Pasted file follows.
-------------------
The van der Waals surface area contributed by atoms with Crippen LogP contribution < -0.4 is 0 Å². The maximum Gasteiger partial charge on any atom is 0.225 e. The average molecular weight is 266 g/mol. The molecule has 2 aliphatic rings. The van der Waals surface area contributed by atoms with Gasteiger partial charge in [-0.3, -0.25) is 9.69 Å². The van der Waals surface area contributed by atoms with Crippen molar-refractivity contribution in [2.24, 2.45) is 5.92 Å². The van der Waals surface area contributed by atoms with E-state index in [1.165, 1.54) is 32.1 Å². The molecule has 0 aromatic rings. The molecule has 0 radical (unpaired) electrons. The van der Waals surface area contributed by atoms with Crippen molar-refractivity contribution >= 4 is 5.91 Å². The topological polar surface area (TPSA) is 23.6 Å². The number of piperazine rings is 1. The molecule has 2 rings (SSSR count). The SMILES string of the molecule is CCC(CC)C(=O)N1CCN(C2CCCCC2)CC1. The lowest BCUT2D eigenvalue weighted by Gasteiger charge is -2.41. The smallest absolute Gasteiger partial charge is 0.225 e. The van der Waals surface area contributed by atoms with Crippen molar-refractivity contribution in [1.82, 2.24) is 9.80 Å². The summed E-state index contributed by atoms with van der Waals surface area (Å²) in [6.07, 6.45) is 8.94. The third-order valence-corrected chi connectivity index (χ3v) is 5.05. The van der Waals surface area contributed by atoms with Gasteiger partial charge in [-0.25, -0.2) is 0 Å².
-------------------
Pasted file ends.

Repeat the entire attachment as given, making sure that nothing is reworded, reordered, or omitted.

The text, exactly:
The van der Waals surface area contributed by atoms with Crippen LogP contribution < -0.4 is 0 Å². The maximum Gasteiger partial charge on any atom is 0.225 e. The average molecular weight is 266 g/mol. The molecule has 2 aliphatic rings. The van der Waals surface area contributed by atoms with Gasteiger partial charge in [-0.3, -0.25) is 9.69 Å². The van der Waals surface area contributed by atoms with Crippen molar-refractivity contribution in [2.24, 2.45) is 5.92 Å². The van der Waals surface area contributed by atoms with E-state index in [1.165, 1.54) is 32.1 Å². The molecule has 0 aromatic rings. The molecule has 0 radical (unpaired) electrons. The van der Waals surface area contributed by atoms with Crippen molar-refractivity contribution >= 4 is 5.91 Å². The topological polar surface area (TPSA) is 23.6 Å². The number of piperazine rings is 1. The molecule has 2 rings (SSSR count). The SMILES string of the molecule is CCC(CC)C(=O)N1CCN(C2CCCCC2)CC1. The lowest BCUT2D eigenvalue weighted by Gasteiger charge is -2.41. The smallest absolute Gasteiger partial charge is 0.225 e. The van der Waals surface area contributed by atoms with Crippen molar-refractivity contribution in [1.82, 2.24) is 9.80 Å². The summed E-state index contributed by atoms with van der Waals surface area (Å²) in [6.07, 6.45) is 8.94. The third-order valence-corrected chi connectivity index (χ3v) is 5.05. The van der Waals surface area contributed by atoms with Gasteiger partial charge in [-0.25, -0.2) is 0 Å².